US primary elections draw battle lines between insiders and outsiders

Republican voters pick a dark-horse Tea Party candidate to run for the Senate in Nevada, while two f

Overnight in the US, ballots were counted and and races called in ten primary elections, with a contentious run-off election also held. After a day that included the largest set of primary elections held this year, ballots are now finalised in several key elections that will take place on 2 November this year.

The analysts are calling the elections a sea change for the Republican Party, after voters chose female candidates in several high-profile states.

But behind this headline is the prospect of an insider-versus-outsider showdown in government, and the anti-incumbent rumblings that are bound to surface in the run-up to the November general elections.

A conservative, Tea Party candidate scored a major upset against the establishment Republican candidate in Nevada. And, in California, two former CEOs won in their respective Republican primaries and will face off against Democratic career politicians for statewide office.

Voter discontent with incumbents, "politics as usual" and the growing national deficit are having an impact on sitting politicians, with some even getting shown the exit by voters. The primary election season and the November midterm elections will decide the agenda of the Democratic Party-controlled Congress, and President Barack Obama, who has been perceived as not doing enough but spending too much.

Here are the results from the races to watch:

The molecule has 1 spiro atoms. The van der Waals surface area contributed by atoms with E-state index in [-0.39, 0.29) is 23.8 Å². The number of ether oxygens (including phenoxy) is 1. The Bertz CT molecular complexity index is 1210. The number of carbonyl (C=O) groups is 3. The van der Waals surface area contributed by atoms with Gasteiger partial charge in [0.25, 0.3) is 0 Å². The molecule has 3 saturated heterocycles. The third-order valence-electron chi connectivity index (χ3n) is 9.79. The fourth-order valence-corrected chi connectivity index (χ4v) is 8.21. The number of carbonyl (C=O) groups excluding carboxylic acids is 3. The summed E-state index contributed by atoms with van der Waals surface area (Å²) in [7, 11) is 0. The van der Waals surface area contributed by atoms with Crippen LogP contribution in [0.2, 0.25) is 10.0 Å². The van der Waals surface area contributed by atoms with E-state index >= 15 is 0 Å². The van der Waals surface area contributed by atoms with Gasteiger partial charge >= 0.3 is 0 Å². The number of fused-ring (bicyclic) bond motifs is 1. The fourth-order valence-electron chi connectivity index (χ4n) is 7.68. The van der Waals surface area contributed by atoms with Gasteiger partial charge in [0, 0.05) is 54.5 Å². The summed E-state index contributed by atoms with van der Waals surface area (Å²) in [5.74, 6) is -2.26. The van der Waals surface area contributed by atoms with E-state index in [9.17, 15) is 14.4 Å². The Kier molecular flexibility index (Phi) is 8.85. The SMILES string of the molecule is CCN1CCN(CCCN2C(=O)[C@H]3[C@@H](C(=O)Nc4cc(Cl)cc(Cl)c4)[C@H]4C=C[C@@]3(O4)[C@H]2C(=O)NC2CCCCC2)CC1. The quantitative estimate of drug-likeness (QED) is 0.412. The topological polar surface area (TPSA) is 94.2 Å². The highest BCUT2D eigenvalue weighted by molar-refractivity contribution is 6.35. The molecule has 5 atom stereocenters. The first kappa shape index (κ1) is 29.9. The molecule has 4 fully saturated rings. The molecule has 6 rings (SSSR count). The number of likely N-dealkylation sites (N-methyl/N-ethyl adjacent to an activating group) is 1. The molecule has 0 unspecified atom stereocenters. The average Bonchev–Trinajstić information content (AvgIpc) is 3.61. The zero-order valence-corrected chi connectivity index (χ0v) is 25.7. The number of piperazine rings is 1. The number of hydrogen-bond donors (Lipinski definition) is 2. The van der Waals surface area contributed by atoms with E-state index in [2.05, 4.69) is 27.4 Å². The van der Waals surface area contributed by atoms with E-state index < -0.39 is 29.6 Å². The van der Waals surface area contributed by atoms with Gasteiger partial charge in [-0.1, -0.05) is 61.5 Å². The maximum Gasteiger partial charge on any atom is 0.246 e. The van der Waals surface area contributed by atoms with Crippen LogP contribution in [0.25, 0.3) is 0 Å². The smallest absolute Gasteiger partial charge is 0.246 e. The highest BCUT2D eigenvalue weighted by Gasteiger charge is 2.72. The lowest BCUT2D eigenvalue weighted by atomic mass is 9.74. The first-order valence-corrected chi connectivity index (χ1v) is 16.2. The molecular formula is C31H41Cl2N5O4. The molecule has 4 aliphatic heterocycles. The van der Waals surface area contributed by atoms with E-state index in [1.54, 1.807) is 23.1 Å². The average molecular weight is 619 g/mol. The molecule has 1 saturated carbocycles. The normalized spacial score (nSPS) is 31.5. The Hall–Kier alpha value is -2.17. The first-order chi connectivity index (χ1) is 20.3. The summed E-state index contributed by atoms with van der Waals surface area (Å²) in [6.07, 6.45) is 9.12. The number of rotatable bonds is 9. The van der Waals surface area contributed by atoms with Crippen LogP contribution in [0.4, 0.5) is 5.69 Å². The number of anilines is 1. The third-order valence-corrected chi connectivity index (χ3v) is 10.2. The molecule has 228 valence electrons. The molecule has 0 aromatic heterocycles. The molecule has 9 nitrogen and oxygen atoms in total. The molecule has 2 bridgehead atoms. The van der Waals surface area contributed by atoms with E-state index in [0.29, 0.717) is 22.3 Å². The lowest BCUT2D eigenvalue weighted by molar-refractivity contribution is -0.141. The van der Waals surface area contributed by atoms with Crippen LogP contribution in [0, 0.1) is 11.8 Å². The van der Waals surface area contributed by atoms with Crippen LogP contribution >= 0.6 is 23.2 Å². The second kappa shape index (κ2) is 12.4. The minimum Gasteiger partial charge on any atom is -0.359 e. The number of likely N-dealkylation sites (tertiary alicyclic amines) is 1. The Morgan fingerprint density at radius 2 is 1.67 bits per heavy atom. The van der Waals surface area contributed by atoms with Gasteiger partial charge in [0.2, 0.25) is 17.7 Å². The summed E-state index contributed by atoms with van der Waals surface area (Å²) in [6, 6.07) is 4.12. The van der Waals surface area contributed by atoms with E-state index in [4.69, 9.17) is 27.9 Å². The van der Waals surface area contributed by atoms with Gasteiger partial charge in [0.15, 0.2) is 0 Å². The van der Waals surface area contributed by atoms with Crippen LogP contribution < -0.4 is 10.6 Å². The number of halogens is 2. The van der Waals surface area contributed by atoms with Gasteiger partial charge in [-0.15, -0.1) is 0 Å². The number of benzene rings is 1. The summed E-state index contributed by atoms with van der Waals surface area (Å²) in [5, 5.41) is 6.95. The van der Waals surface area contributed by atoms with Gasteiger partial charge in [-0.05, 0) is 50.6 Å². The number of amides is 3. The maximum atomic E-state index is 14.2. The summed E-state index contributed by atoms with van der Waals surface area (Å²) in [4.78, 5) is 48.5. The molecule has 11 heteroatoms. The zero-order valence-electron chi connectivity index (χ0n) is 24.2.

Nevada

Sharron Angle, a former legislator and schoolteacher, shot to political stardom yesterday, defeating the GOP-endorsed candidate for US senator in the Nevada Republican primary. Angle received a major boost after getting financial support and an endorsement from the Tea Party Express, a national group devoted to supporting Tea Party candidates.

The Republican Party had backed Sue Lowden in the primary race, but she stumbled after making a gaffe about going back to the days of bartering for health care by offering the doctor chickens. Despite winning the nomination, Angle will face an uphill battle against an established Democratic incumbent. She has made several provocative stands, such as ending the social security programme for younger people and closing the department of education.

Angle will go head-to-head in November with the Democrat and Senate majority leader, Harry Reid, who won his nomination race. Reid has had a target on his back and been losing in polls against Republican candidates. But with the support of the powerful casino industry, CNN reports, Reid is well on his way to raising $25m.

Angle, on the other hand, ran her primary campaign from her own house. A win in November would be a true Cinderella story for the Tea Party candidate.

Arkansas

In Arkansas, Senator Blanche Lincoln (Dem) survived attack from the labour unions in a come-from-behind victory over the challenger Lt Gov Bill Halter. An endorsement from the former president -- and former governor of Arkansas -- Bill Clinton helped to salvage Lincoln's seat. The win also prevented her from becoming the third major incumbent to feel the wrath of voters and be dislodged from office during the primaries.

Lincoln had been forced into a run-off election with Halter which took place on Tuesday. She now admits she and her party misunderstood the spirit of voter discontent. "I would say that we may have underestimated the anti-incumbent mood," she said.